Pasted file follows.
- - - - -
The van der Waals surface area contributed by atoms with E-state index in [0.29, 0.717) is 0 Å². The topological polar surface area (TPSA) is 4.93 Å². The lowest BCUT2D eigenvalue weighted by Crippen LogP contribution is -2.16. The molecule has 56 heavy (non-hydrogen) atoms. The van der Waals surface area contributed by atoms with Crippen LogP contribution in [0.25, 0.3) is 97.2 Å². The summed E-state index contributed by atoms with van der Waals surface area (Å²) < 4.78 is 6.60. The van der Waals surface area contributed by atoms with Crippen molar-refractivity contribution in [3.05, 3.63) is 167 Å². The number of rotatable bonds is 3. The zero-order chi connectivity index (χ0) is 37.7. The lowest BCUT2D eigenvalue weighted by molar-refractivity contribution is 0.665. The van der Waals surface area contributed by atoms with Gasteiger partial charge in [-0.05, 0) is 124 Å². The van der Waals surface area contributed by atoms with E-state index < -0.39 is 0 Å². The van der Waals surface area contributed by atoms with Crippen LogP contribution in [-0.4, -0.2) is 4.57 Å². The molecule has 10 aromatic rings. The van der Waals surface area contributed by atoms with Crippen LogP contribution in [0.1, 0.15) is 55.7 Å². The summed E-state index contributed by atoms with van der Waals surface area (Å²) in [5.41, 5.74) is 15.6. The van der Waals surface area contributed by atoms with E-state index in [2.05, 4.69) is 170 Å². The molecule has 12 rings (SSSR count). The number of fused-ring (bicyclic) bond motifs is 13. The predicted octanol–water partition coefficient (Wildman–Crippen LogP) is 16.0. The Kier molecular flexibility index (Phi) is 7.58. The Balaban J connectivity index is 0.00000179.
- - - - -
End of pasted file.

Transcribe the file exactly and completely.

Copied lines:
The van der Waals surface area contributed by atoms with E-state index in [0.29, 0.717) is 0 Å². The topological polar surface area (TPSA) is 4.93 Å². The lowest BCUT2D eigenvalue weighted by Crippen LogP contribution is -2.16. The molecule has 56 heavy (non-hydrogen) atoms. The van der Waals surface area contributed by atoms with Crippen LogP contribution in [0.25, 0.3) is 97.2 Å². The summed E-state index contributed by atoms with van der Waals surface area (Å²) < 4.78 is 6.60. The van der Waals surface area contributed by atoms with Crippen molar-refractivity contribution in [3.05, 3.63) is 167 Å². The number of rotatable bonds is 3. The zero-order chi connectivity index (χ0) is 37.7. The lowest BCUT2D eigenvalue weighted by molar-refractivity contribution is 0.665. The van der Waals surface area contributed by atoms with Gasteiger partial charge in [-0.05, 0) is 124 Å². The van der Waals surface area contributed by atoms with E-state index < -0.39 is 0 Å². The van der Waals surface area contributed by atoms with Crippen LogP contribution in [-0.4, -0.2) is 4.57 Å². The molecule has 10 aromatic rings. The van der Waals surface area contributed by atoms with Crippen LogP contribution in [0.1, 0.15) is 55.7 Å². The summed E-state index contributed by atoms with van der Waals surface area (Å²) in [5.41, 5.74) is 15.6. The van der Waals surface area contributed by atoms with E-state index in [2.05, 4.69) is 170 Å². The molecule has 12 rings (SSSR count). The number of fused-ring (bicyclic) bond motifs is 13. The predicted octanol–water partition coefficient (Wildman–Crippen LogP) is 16.0. The Kier molecular flexibility index (Phi) is 7.58. The Balaban J connectivity index is 0.00000179.